This commentary was originally posted on the American Constitution Society Blog.
Thanks to President Trump, Attorney General Sessions and some in Congress, the opioid crisis has kick-started a War on Drugs reboot. In March Trump outlined his administration’s blueprint for confronting the public health emergency instigated by skyrocketing opioid overdose deaths, emphasizing a highly punitive response: “If we don’t get tough on the drug dealers, we’re wasting our time… and that toughness includes the death penalty.”
There is no doubt that we are in the eye of a drug crisis. The Centers for Disease Control and Prevention (CDC) reports that 63,632 people died in 2016 from a drug overdose, a 21 percent increase from 2015. Since 1999, the death toll from drug overdoses has grown to over 600,000. About two-thirds of these deaths involved an opioid. These stark statistics deserve national attention and action by the nation’s leaders, but the tragic consequences of the opioid crisis are an indictment of failed drug policies that for too long have emphasized investments in incarceration over treatment.
At the federal level those policies are epitomized by the mandatory minimum drug sentences enacted during the 1980s that are the harshest in the country. People convicted of drug offenses already constitute half of the Bureau of Prisons population and are serving an average of 11 years in prison. The racial disparity within this population is profound despite evidence that all racial and ethnic groups engage in illicit drug activities at similar rates. Indeed, the excessive imbalance in federal drug sentencing laws has led to important bipartisan efforts at reform, including Senate Judiciary Chairman Chuck Grassley’s Sentencing Reform and Corrections Act which seeks to lower mandatory minimum drug sentences.
The President’s pronouncement in support of increasing punishments for drug offenses, including the death penalty, provoked immediate condemnation from faith organizations, civil rights and legal groups and treatment providers. A letter sent to the President in response was signed by over 60 organizations. It stated:[R]atcheting up already tough sentences for people with drug convictions will produce little public safety benefit while carrying heavy fiscal, social, and human costs. Many people entering the criminal justice system are in the lower- and middle-levels of a drug operation. Incarcerating these individuals often results in their being replaced by other sellers willing to fill their roles, and does nothing to address the substance use disorders that users, and many sellers themselves, struggle with.
The Attorney General responded to the President’s call for expansion of the death penalty with a directive to Department of Justice prosecutors. At the federal level a death penalty statute for drug kingpins operating with very large quantities of drugs was enacted in 1994 but has never been used. Legal scholars contend it is unconstitutional. Nonetheless, Sessions announced that “this administration will not hesitate to pursue the maximum sentences allowed by law, including the death penalty” in combating opioids. The move at DOJ builds upon last year’s upending of the Obama-era Smart on Crime Initiative. Prosecutors now must pursue the most serious charges and sentences in all federal cases, including drugs.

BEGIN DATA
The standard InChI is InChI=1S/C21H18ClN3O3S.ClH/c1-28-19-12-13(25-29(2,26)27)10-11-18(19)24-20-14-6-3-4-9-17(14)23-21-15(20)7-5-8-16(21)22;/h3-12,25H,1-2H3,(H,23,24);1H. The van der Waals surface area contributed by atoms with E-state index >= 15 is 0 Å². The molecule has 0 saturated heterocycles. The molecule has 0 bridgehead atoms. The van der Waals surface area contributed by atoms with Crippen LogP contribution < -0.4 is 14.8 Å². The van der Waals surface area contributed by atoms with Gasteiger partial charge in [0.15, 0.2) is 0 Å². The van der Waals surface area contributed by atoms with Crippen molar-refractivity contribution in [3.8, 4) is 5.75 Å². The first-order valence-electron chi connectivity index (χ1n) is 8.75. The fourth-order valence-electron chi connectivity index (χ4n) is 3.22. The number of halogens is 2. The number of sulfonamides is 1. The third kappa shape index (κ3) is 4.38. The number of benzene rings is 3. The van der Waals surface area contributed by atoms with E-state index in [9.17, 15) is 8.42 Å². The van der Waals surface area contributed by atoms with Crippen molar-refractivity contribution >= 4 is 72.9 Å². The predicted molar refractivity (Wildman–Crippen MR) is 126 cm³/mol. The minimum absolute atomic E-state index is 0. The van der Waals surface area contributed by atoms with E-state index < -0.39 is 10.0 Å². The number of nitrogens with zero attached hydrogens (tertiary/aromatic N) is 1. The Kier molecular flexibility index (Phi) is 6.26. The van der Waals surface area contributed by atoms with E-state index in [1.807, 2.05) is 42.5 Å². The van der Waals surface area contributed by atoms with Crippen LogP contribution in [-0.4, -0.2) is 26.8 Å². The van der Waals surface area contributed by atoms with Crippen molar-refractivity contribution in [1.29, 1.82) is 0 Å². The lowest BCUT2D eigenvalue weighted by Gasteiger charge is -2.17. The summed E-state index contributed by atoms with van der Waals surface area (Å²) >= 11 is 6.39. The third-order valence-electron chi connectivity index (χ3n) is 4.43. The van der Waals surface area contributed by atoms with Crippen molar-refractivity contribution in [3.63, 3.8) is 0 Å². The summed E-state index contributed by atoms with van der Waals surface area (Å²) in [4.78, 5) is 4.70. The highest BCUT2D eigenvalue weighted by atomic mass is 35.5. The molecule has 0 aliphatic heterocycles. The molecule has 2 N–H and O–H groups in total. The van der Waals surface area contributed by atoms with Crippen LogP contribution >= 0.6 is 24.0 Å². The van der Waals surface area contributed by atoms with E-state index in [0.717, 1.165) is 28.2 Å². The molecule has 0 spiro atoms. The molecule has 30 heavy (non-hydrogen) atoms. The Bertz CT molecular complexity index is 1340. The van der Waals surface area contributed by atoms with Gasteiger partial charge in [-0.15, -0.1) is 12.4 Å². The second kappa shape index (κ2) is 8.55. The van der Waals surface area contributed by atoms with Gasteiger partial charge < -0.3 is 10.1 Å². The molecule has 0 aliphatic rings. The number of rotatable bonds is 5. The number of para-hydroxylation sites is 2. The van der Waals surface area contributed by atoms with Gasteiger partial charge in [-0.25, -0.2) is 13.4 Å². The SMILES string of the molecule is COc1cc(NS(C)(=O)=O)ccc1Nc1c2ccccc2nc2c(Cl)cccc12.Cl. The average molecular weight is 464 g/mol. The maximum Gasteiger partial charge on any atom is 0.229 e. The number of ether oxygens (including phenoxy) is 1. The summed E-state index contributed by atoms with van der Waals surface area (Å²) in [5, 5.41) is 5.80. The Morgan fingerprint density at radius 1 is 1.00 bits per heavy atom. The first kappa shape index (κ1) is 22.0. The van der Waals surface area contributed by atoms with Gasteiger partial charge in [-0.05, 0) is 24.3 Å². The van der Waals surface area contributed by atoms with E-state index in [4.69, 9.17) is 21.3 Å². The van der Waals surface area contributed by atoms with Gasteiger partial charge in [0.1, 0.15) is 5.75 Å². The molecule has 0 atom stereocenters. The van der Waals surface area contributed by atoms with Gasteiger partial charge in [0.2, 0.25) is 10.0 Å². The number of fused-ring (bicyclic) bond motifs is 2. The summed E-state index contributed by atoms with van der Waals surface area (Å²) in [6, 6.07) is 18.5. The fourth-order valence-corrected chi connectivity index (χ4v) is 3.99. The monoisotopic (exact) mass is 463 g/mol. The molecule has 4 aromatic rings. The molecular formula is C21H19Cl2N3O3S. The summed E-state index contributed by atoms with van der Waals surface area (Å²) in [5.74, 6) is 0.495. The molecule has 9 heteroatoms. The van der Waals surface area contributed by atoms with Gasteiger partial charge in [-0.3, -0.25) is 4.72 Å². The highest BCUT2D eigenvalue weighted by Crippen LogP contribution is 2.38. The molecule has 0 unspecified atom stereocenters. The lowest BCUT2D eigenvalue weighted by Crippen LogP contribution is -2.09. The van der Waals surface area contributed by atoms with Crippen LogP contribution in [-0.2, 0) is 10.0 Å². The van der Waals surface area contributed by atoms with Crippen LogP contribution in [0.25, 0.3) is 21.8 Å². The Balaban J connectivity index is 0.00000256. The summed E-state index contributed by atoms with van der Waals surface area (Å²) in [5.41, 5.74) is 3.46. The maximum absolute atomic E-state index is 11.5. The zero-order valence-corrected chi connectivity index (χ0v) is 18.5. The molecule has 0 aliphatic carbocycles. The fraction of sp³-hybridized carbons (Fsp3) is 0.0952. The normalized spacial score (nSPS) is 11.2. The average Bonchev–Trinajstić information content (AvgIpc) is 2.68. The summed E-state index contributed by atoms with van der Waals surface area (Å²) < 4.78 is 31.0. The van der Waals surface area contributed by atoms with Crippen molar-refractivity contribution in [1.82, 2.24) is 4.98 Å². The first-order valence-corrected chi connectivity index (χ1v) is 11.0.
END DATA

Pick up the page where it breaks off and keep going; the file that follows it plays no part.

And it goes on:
In a rebuke of Grassley’s consensus driven reform, a Senate Judiciary subcommittee hearing on fentanyl in April highlighted new legislation from Republican Senators John Kennedy, Tom Cotton and Lindsey Graham that would dramatically lower the quantity of fentanyl required to trigger a mandatory minimum. In many cases just trace amounts of fentanyl or its analogues mixed with other substances could result in five or 10 years in prison.
At a press conference announcing the bill, Graham – a leading supporter of crack cocaine sentencing reform and the Sentencing Reform and Corrections Act – changed course by calling for substantially increasing sentences for fentanyl. Moreover, he announced plans to work with Senator Cotton “to explore the possibility of even stronger penalties—that could include the death penalty if the fentanyl results in someone’s death…. Increasing these mandatory minimums is well-justified.”
In advocates’ letter to Trump urging investment in treatment and prevention of substance use disorders, they pointed to the large gaps in access to medically assisted treatments which are found to be most effective in addressing opioids. “One study found that just 21.5% of people with opioid use disorder received any treatment between 2009 and 2013—including non-professional treatment such as self-help groups. Surveys reveal that one-third of people with substance use disorder did not seek out professional treatment because they lacked health care coverage or could not afford the cost.”
The War on Drugs is decades old and the harsh punishments it has brought about have been unable to prevent the opioid crisis. Reinvigorating this war with promises of more death sentences is both morally offensive and practically unsound. Rather, what we need is comprehensive investment in community health, expanded economic opportunity, and alleviating despair among marginalized populations. Officials should not see this public health crisis as an invitation to exacerbate mass incarceration.
Kara Gotsch is Director of Strategic Initiatives for The Sentencing Project, a national criminal justice research and advocacy organization. Follow her on Twitter at @KGotsch.